If you want consistent and predictable sales income, you need an uninterrupted production schedule. And if you want an uninterrupted production schedule, you need to consistently stock components.
There are two parts to ensuring consistent component stock. You must know what your current component inventory is. And you also must know what your future component needs are. The solution to knowing your current inventory is record keeping. The solution to knowing your future component needs is more art than science. But you will do fine because you probably went to art school.
The science part involves using basic arithmetic. Just as a reminder since you went to art school, arithmetic is adding and subtracting numbers. The art part involves interpreting your sales history data to give you a sales and production forecast, and then weighing that against cash flow concerns to give you a long term production plan.
I’ve found equal pain in the two situations that can arise if you are not artful enough with this balance. You don’t want to be stuck with a pile of components that you won’t need to use for a year. But you also can’t afford to delay or miss orders because you are waiting on components to show up.
Here’s the gist. Know how many components you have and how many are needed to make a finished product. Decide how many finished products you want to make in the future. Do the magic arithmetic on these two numbers and voila! you’ve got the number of components that you need to order for the next production run.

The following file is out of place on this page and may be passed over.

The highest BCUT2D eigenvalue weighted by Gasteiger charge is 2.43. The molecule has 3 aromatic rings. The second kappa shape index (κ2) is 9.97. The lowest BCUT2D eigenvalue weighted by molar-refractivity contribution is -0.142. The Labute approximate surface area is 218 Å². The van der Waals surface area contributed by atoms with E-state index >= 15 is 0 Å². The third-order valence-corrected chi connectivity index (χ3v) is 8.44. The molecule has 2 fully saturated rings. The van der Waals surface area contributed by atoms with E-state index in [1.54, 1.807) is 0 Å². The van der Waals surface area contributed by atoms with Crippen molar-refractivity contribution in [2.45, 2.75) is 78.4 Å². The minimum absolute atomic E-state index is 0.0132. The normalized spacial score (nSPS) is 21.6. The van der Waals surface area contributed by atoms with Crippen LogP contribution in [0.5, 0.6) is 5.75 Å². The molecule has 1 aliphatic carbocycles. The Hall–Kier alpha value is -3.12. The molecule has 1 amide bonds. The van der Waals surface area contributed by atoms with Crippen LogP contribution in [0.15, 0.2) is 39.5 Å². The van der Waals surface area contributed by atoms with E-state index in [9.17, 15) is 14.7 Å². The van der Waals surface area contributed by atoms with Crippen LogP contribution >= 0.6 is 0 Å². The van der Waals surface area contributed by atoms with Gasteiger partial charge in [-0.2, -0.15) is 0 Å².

The tough part is projecting out for several production run and sales cycles, especially if you have components that are shared among several finished products. I rely on a few concepts in order to do the best I can to keep steady inventory numbers.
The first concept is to plan out way into the future. Way farther than you think is necessary. Maybe you’ll plan your production batches for the entire year. Give yourself a baseline of the total number and mix of components that you will need to use for the next year. You can always move things around, cancel batches, add in new products. But you’ll have the long term plan to fall back on and adjust, rather than trying to scramble to create a new production plan every week.
The second concept is to predict when you will run out of each component. Have a solid idea of lead time of all of your components and set up a spreadsheet that will tell you when each component will run out, based on the long term production plan.
I tend to lean more towards having too many components on hand rather than too few because too few components really truly messes with production and manpower planning. You will have to find the balance that you are personally comfortable with and I know that forecasting and inventory tracking don’t sound all that fun compared to designing and making stuff. But if you use these two concepts you may find your stress levels going down and your creative time going up.
Filling orders on time and keeping a steady income has a way of making the creative part of the job more fulfilling and sustainable.